CSC301: Tree code: The winner is... [46/52] Previous pageContentsNext page

    public int size () {
        return size (root);
    }
    private int size (Node x) {
        if (x == null) return 0;
        int sz = 1;
        sz += size (x.left);
        sz += size (x.right);
        return sz;
    }
    public int size () {
       if (root == null) return 0;
       return size (root);
    }
    private int size (Node x) {
        int sz = 1;
        if (x.left != null) sz += size (x.left);
        if (x.right != null) sz += size (x.right);
        return sz;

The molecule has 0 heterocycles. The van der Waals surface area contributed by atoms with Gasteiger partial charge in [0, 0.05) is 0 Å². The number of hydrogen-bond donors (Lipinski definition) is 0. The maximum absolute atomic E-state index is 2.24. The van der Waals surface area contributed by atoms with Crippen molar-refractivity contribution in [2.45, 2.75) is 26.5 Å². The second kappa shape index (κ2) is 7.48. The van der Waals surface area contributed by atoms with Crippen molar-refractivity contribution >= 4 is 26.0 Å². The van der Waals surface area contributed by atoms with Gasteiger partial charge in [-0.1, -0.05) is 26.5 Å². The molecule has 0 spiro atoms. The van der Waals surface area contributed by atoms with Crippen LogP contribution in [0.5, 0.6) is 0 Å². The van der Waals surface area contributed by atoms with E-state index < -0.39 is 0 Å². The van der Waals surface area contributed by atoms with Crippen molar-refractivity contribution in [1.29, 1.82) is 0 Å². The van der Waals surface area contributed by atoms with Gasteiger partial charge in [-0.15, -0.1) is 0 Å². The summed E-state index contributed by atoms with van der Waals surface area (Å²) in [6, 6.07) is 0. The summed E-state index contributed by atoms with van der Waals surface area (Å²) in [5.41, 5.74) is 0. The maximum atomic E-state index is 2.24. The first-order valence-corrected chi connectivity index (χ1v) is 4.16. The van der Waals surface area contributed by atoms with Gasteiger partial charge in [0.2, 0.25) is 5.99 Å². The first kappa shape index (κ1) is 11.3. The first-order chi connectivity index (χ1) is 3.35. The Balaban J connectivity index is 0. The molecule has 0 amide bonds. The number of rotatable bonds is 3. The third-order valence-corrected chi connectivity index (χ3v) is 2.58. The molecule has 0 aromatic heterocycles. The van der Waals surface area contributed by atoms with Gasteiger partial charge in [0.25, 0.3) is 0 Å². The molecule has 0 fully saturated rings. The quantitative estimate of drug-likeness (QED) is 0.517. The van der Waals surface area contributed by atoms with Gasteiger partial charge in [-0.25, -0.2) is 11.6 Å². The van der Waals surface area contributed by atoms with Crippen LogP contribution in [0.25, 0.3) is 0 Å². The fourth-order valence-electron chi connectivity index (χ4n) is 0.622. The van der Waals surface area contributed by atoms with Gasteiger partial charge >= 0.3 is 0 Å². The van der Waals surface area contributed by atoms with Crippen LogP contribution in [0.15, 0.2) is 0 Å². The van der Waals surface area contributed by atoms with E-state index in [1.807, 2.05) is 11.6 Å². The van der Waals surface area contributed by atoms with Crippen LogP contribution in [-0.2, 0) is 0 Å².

}

nullable version has less redundancy. Easier to maintain. Full of win.

non-nullable version is also known as Too many base cases!.

Only prefer performance over maintainability if you have determined that the performance is an actual problem and you have done profiling to determine the actual location of the problem.

One of the trickiest things for Java programmers is to keep track of when a variable is nullable.

Recent languages such as swift and kotlin distinguish nullable and non-nullable types. In these languages, a variable that may be null must be given a type that ends in a question mark. (In swift, null is written nil, or equivalently as Optional.none.)

In these languages, we would give different types to the argument in the helper function above. For the nullable version, x would be given type Node? whereas for the non-nullable version, it would be given type Node.

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